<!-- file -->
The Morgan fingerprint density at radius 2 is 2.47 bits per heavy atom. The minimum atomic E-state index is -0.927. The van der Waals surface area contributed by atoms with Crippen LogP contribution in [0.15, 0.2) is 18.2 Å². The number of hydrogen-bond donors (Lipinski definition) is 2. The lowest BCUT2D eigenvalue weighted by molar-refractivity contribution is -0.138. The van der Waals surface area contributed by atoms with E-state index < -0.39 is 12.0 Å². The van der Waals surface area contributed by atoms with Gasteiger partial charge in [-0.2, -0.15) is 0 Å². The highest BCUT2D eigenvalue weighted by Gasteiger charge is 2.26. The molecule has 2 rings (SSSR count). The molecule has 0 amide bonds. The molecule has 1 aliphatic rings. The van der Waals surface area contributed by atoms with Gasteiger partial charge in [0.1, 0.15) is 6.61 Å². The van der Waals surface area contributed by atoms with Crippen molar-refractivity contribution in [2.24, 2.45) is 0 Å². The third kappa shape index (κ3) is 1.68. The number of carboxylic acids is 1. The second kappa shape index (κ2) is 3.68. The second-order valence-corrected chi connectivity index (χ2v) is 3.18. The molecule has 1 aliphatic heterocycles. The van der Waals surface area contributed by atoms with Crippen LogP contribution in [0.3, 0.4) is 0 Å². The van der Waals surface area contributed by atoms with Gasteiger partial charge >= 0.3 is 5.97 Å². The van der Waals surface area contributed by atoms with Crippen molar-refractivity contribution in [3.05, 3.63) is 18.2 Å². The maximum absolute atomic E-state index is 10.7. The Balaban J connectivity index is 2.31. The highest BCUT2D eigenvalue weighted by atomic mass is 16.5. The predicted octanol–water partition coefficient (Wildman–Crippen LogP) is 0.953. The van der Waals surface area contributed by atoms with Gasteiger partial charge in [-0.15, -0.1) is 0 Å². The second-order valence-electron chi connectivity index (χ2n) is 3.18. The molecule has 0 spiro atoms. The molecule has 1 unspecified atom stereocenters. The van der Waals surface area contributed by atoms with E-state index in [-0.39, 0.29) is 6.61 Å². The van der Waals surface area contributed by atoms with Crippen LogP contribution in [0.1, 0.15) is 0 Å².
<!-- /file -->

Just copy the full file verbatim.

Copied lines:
The Morgan fingerprint density at radius 2 is 2.47 bits per heavy atom. The minimum atomic E-state index is -0.927. The van der Waals surface area contributed by atoms with Crippen LogP contribution in [0.15, 0.2) is 18.2 Å². The number of hydrogen-bond donors (Lipinski definition) is 2. The lowest BCUT2D eigenvalue weighted by molar-refractivity contribution is -0.138. The van der Waals surface area contributed by atoms with E-state index < -0.39 is 12.0 Å². The van der Waals surface area contributed by atoms with Gasteiger partial charge in [-0.2, -0.15) is 0 Å². The highest BCUT2D eigenvalue weighted by Gasteiger charge is 2.26. The molecule has 2 rings (SSSR count). The molecule has 0 amide bonds. The molecule has 1 aliphatic rings. The van der Waals surface area contributed by atoms with Gasteiger partial charge in [0.1, 0.15) is 6.61 Å². The van der Waals surface area contributed by atoms with Crippen molar-refractivity contribution in [2.24, 2.45) is 0 Å². The third kappa shape index (κ3) is 1.68. The number of carboxylic acids is 1. The second kappa shape index (κ2) is 3.68. The second-order valence-corrected chi connectivity index (χ2v) is 3.18. The molecule has 1 aliphatic heterocycles. The van der Waals surface area contributed by atoms with Crippen LogP contribution in [0.3, 0.4) is 0 Å². The van der Waals surface area contributed by atoms with Gasteiger partial charge >= 0.3 is 5.97 Å². The van der Waals surface area contributed by atoms with Crippen molar-refractivity contribution in [3.05, 3.63) is 18.2 Å². The maximum absolute atomic E-state index is 10.7. The Balaban J connectivity index is 2.31. The highest BCUT2D eigenvalue weighted by atomic mass is 16.5. The predicted octanol–water partition coefficient (Wildman–Crippen LogP) is 0.953. The van der Waals surface area contributed by atoms with Gasteiger partial charge in [-0.15, -0.1) is 0 Å². The second-order valence-electron chi connectivity index (χ2n) is 3.18. The molecule has 0 spiro atoms. The molecule has 1 unspecified atom stereocenters. The van der Waals surface area contributed by atoms with E-state index in [-0.39, 0.29) is 6.61 Å². The van der Waals surface area contributed by atoms with Crippen LogP contribution in [0.1, 0.15) is 0 Å².